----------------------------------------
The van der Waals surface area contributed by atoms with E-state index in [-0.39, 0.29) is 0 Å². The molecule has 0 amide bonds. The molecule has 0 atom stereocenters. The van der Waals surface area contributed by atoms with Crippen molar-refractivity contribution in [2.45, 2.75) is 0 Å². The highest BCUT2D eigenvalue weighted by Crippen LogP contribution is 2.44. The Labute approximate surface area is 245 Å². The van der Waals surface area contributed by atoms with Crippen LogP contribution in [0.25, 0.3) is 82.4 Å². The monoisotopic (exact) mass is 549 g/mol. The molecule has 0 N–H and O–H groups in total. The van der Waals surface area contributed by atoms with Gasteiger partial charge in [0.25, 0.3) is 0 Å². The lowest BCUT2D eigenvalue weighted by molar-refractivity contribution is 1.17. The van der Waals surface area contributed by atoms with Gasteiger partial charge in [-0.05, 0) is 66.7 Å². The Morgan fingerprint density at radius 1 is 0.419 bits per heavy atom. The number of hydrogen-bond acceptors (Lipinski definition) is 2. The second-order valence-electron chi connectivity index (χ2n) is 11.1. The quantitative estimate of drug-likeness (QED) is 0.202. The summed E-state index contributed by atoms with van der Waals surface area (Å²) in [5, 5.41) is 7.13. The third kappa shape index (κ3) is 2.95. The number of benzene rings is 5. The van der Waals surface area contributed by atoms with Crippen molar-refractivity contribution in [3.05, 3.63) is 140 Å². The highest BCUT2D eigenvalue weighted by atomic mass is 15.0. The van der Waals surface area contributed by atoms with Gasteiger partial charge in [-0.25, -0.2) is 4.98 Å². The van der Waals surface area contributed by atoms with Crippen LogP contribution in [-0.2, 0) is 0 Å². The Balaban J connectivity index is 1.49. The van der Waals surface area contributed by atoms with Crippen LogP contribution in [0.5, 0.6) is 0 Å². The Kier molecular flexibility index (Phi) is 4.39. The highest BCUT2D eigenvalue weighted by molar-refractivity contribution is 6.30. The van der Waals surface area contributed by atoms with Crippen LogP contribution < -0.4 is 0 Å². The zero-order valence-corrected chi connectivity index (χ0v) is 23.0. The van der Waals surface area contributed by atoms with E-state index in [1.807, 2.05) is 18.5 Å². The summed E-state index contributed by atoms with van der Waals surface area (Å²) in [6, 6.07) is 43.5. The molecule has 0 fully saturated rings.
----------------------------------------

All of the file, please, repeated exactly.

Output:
The van der Waals surface area contributed by atoms with E-state index in [-0.39, 0.29) is 0 Å². The molecule has 0 amide bonds. The molecule has 0 atom stereocenters. The van der Waals surface area contributed by atoms with Crippen molar-refractivity contribution in [2.45, 2.75) is 0 Å². The highest BCUT2D eigenvalue weighted by Crippen LogP contribution is 2.44. The Labute approximate surface area is 245 Å². The van der Waals surface area contributed by atoms with Crippen LogP contribution in [0.25, 0.3) is 82.4 Å². The monoisotopic (exact) mass is 549 g/mol. The molecule has 0 N–H and O–H groups in total. The van der Waals surface area contributed by atoms with Gasteiger partial charge in [0.25, 0.3) is 0 Å². The lowest BCUT2D eigenvalue weighted by molar-refractivity contribution is 1.17. The van der Waals surface area contributed by atoms with Gasteiger partial charge in [-0.05, 0) is 66.7 Å². The Morgan fingerprint density at radius 1 is 0.419 bits per heavy atom. The number of hydrogen-bond acceptors (Lipinski definition) is 2. The second-order valence-electron chi connectivity index (χ2n) is 11.1. The quantitative estimate of drug-likeness (QED) is 0.202. The summed E-state index contributed by atoms with van der Waals surface area (Å²) in [5, 5.41) is 7.13. The third kappa shape index (κ3) is 2.95. The number of benzene rings is 5. The van der Waals surface area contributed by atoms with Crippen molar-refractivity contribution in [3.05, 3.63) is 140 Å². The highest BCUT2D eigenvalue weighted by atomic mass is 15.0. The van der Waals surface area contributed by atoms with Gasteiger partial charge in [-0.25, -0.2) is 4.98 Å². The van der Waals surface area contributed by atoms with Crippen LogP contribution in [-0.2, 0) is 0 Å². The Balaban J connectivity index is 1.49. The van der Waals surface area contributed by atoms with Crippen LogP contribution in [0.5, 0.6) is 0 Å². The Kier molecular flexibility index (Phi) is 4.39. The highest BCUT2D eigenvalue weighted by molar-refractivity contribution is 6.30. The van der Waals surface area contributed by atoms with Crippen LogP contribution < -0.4 is 0 Å². The zero-order valence-corrected chi connectivity index (χ0v) is 23.0. The van der Waals surface area contributed by atoms with E-state index in [1.807, 2.05) is 18.5 Å². The summed E-state index contributed by atoms with van der Waals surface area (Å²) in [6, 6.07) is 43.5. The molecule has 0 fully saturated rings.